We lived in a two bedroom apartment. Since Mama worked in the restaurant, we girls took our meals there. My mother, Klothilde, was short, pretty, buxom, attractive, but not coquettish. I had two sisters, Hansi and Mimi. I lavished all my affections on Hansi, seven years younger. My older sister, Mimi I disliked. ¡°She had weak eyes, thick glasses and a sour personality. She was also mean spirited and jealous of everybody. However, ¡°Mama, intimidated by Mimi¡¯s unhappiness, gave her whatever she wanted. ¡°Mimi could make no friends, and since I was popular, like my father, I had to share my friends with her and take her everywhere with me.¡± Papa shielded us from knowledge of the world¡¯s seamy. He made our decisions and saved for our dowries. He adored ¡°my mother. ¡°They never fought. ¡°I mean it: they never fought. ¡°In the evening she did her sewing and he read his paper and we did our homework and we had what the Israelis call shalon bait, peace in the home.¡±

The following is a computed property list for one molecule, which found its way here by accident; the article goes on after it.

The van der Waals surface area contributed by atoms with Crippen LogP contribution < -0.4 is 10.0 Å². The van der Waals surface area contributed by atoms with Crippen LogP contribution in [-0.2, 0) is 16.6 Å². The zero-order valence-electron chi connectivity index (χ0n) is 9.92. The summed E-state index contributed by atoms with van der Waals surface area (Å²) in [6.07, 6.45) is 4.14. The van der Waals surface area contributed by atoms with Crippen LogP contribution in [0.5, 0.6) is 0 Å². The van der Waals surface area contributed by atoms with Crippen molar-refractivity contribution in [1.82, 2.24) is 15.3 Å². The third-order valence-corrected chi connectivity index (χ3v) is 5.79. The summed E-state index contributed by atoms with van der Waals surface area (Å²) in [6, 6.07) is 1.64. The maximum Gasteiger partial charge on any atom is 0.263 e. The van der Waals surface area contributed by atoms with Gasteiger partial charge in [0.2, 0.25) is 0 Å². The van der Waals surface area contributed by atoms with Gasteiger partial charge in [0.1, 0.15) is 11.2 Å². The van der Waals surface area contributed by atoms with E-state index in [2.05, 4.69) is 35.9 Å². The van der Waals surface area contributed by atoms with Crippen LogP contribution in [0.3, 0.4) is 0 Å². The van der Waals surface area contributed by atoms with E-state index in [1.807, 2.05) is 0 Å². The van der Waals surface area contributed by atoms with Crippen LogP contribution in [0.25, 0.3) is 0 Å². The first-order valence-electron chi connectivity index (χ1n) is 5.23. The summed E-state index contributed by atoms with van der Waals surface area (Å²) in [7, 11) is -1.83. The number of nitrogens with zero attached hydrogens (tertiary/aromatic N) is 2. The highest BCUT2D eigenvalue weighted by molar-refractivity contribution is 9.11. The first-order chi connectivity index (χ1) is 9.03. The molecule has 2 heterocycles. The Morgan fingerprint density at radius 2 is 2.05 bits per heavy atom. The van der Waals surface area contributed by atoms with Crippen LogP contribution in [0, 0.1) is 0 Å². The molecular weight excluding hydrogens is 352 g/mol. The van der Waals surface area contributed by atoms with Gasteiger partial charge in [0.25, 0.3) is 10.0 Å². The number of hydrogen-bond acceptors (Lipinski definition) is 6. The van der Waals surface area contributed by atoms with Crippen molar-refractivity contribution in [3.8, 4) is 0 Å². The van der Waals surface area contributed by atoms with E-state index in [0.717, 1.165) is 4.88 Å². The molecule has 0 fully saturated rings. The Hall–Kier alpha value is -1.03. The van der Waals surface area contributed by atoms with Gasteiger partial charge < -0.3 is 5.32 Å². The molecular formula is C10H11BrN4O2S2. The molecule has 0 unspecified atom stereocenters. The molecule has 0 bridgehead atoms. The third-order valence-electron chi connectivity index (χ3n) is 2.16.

Mama and Papa each came from a family of Hahns. Mama had two sisters and her brother. Father had three sisters and six brothers. There were more than 30 Hahn cousins in Vienna. Papa expected Jews to be better than anyone else. He demanded our report cards be better, and our social awareness to be highly developed. He expected us to have fine manners, clean clothes and immaculate moral standards. We spent much time with our grandparents, who lived in a bungalow just north of Vienna. Now my grandmothers house was on a Danube tributary where the cousins frequently climbed over a bridge to get to the water for a swim. ¡°One day when I was seven I got up before anyone else, ran down to the bridge and all of a sudden I slipped and went flying down into the water. ¡°I bobbed to the surface howling and hysterical. ¡°A young man leaped in and saved me.¡±